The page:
March 14, 2024

Connecticut’s legislature is considering a bill concerning prospective tenants’ criminal records. House Bill 5242 (HB 5242) would prevent landlords from reviewing criminal records past a specific time frame when determining a potential tenant’s eligibility. Though it passed the Housing Committee, it still awaits further decision-making.

The bill would limit landlords’ ability to consider potential tenants’ felony criminal convictions. It bars landlords from considering criminal record information with history greater than three years old. However, HB 5242 offers limited exceptions when deciding whether to rent to a potential tenant.

For example, HB 5242 has a carve-out addressing individuals with convictions that could significantly impact a community’s safety and well-being. This carve-out includes rental applicants with convictions for producing methamphetamines in public assisted housing. HB 5242 also makes an exception for those with a lifetime requirement to register as a sex offender.

Landlords cannot consider most convictions older than three years when deciding whether to negotiate or make a rental agreement. Furthermore, HB 5242 requires landlords to commit to further decision-making when making adverse leasing decisions based on criminal histories. As such, they must provide the rental applicant with a notice of the intended adverse decision. HB 5242 also requires landlords to consider related mitigating factors when reviewing the convictions.

Landlords must consider several mitigating factors before committing to a decision. Such examples include the nature of the convictions, the surrounding circumstances, the time that has elapsed since the conduct, the individual’s age at the time, any evidence of rehabilitation, their employment status, and any tenant history before/since the conviction. These housing providers must give the rental applicant at least five business days to respond to the notice. The response may include any mitigating information about the conviction to help prove the applicant’s eligibility as a fitting tenant.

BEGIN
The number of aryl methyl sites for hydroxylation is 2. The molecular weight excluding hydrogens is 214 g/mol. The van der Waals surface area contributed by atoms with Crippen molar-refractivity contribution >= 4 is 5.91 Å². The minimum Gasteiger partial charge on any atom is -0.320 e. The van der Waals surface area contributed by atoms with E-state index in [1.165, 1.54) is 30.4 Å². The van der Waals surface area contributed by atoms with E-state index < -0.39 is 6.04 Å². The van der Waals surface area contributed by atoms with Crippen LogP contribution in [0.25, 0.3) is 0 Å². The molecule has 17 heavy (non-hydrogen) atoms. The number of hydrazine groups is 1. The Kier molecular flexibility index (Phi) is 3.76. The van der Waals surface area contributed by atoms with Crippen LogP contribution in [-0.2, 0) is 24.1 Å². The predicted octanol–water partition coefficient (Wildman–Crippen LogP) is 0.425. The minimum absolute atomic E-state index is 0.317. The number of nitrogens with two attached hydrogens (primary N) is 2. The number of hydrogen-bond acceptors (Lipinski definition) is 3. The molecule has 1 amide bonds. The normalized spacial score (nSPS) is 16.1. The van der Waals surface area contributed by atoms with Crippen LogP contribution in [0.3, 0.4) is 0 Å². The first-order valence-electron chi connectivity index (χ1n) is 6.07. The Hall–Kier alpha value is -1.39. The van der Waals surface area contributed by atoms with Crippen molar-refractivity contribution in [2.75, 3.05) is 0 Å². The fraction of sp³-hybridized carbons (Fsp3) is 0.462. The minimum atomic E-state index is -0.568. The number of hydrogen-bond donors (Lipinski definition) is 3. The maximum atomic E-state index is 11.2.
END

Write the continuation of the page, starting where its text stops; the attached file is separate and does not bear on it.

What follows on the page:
HB 5242 has received considerable support and opposition from different groups, as represented in a long eight-hour session with Connecticut’s Housing Committee. This discussion covered measures that would significantly impact tenant evictions, how one addresses a potential tenant’s criminal background, and notices of rent increases. The bill related to evictions over lease expirations is Senate Bill 143

Several critics argued that these bills negatively impact property rights and could complicate landlord-tenant relationships. More have commented on increased liability risks due to HB 5242’s limitations when considering criminal backgrounds. Despite these debates, the Committee voted to advance the bill. As a result, the legislation will now head to the floors of the House and Senate for further discussion.

Information provided here is for educational and informational purposes only and should not constitute as legal advice. We recommend you contact your own legal counsel for any questions regarding your specific practices and compliance with applicable laws.